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Deal or No (Debt) Deal - Here's What You Can Count On

Jul 19, 2011
Simon Maierhofer

Much ink has been spilled about the U.S. deficit negotiations. The market usually doesn't follow consensus views. For that reason, it will probably be better to forget the media's hype and focus on a different set of indicators.

A number of cliches come to mind when talking about the U.S. debt situation. The most appropriate might be: “You can’t have your cake and eat it too.” The least applicable is probably: “Never put off until tomorrow what you can do today.”

But if you think the U.S. will default on some of its obligations anytime soon, you don’t have enough faith in the government’s most potent weapon – extend and pretend (another cliche that’s become the modus operandi).

Since 1960, Congress has acted 78 separate times to permanently raise, temporarily extend, or revise the definition of the debt limit. Chances are Congress will act again before the August 2 deadline. That however, isn’t good news.

By the end of this article you will know the common sense, no nonsense, deficit ramifications for the stock market and why even “a deal” isn’t good news.

USA Inc. – Income Statement

If the United States was a corporation – USA Inc. - here’s what the Income Statement would look like:

Total federal spending in 2010 amounted to $3.456 trillion. Total receipts added up to $2.162 trillion. USA Inc.’s 2010 deficit was $1.294 trillion. The two charts below provide a visual of income vs. expenses.

The 2011 federal budget is $3.7 trillion with a projected deficit of $1.6 trillion. But there’s no reason to despair, just before April 15, Congressional leaders were able to agree on $39 billion worth of budget cuts for the remainder of the year.


Senate Majority Leader Harry Reid hailed this heroic effort as a “historic” level of cuts. To quantify just how “historic” that effort was, we’ll put it in percentage terms -1%. The cut amounted to only 1% of the 2011 budget. Apparently it wasn’t enough. Thanks to extend and pretend, we’ve arrived at the next deadline.

Stocks Applaud … and Decline

Keep in mind that back in mid-April when the “historic” $39 billion cut was "hammered out" (this phrase make the mine cut seem like an herculean effort), the S&P was at about 1,300. Following the “resolution” of the budget problem stocks rallied about 5%.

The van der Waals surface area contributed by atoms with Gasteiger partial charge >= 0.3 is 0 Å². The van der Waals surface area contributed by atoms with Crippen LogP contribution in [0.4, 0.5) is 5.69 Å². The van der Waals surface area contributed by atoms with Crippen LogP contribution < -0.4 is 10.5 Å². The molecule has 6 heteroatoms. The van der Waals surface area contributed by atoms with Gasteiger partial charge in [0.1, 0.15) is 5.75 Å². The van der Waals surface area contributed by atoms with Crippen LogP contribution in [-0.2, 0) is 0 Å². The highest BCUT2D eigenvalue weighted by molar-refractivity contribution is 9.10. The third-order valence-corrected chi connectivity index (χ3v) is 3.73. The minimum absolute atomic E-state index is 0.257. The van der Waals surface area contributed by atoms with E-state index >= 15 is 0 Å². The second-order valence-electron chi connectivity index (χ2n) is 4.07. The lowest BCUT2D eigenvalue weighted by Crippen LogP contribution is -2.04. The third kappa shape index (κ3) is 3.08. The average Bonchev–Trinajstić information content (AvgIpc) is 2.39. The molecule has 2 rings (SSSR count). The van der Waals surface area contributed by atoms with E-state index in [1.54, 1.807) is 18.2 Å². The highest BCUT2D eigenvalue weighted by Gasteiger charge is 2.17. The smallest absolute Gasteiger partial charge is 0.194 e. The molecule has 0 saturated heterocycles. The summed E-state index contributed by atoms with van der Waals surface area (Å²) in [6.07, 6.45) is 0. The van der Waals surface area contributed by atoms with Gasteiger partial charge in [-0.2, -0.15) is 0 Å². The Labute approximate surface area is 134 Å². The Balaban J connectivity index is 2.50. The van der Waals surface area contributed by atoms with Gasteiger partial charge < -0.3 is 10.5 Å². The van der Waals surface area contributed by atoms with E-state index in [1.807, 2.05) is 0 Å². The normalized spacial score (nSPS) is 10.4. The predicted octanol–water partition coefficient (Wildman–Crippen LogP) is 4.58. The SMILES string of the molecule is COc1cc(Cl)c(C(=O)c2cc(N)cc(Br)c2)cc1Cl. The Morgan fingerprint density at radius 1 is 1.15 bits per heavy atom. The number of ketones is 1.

The April 3 ETF Profit Strategy Newsletter featured the chart below (due to size restrictions the chart had to be reduced). As per the chart and accompanying analysis, the Newsletter expected a rally to the next Fibonacci resistance at 1,369, followed by a bounce off the Fibonacci support at either 1,229 or 1,255 and an attempt to take out the previous high.


This outlook was based purely on technical analysis with no regard for the deficit problem or European debt woes (we’ll take a look at an updated technical forecast in a moment). The S&P did top at 1,370 on May 2. Thereafter it dropped to 1,259, and tried to take out the previous high (the S&P rallied as high as 1,356 on July 7and stumbled thereafter).

USA Inc. – Balance Sheet

If you think the Income Statement looks bad, you may not want to look at the Balance Sheet. Consensus estimates for unfunded obligations vary. Mary Meeker pegs the shortfall at $31 trillion, PIMCO’s Bill Gross estimates the unreported debt to be $75 trillion, while other estimates exceed $100 trillion.

The Deficit and Stocks

When President Obama took office in January 2009, the federal debt was 70% of GDP or $10 trillion. Today the debt is close to 100% of GDP at $14.3 trillion.  As per a recent AP report, President Obama had to scroll down his demands and would now be content with a $2.4 trillion deficit ceiling increase to make it last beyond the 2012 elections.

No doubt, the President would like the deficit issue put on hold until he’s re-elected. It seems like everyone has an agenda that takes priority over solving the actual debt issue. The whole game could be summed up as White House budget director Jack Lew put it: “That all these ideas do is say let’s kick the can down the road so that others will deal with it.”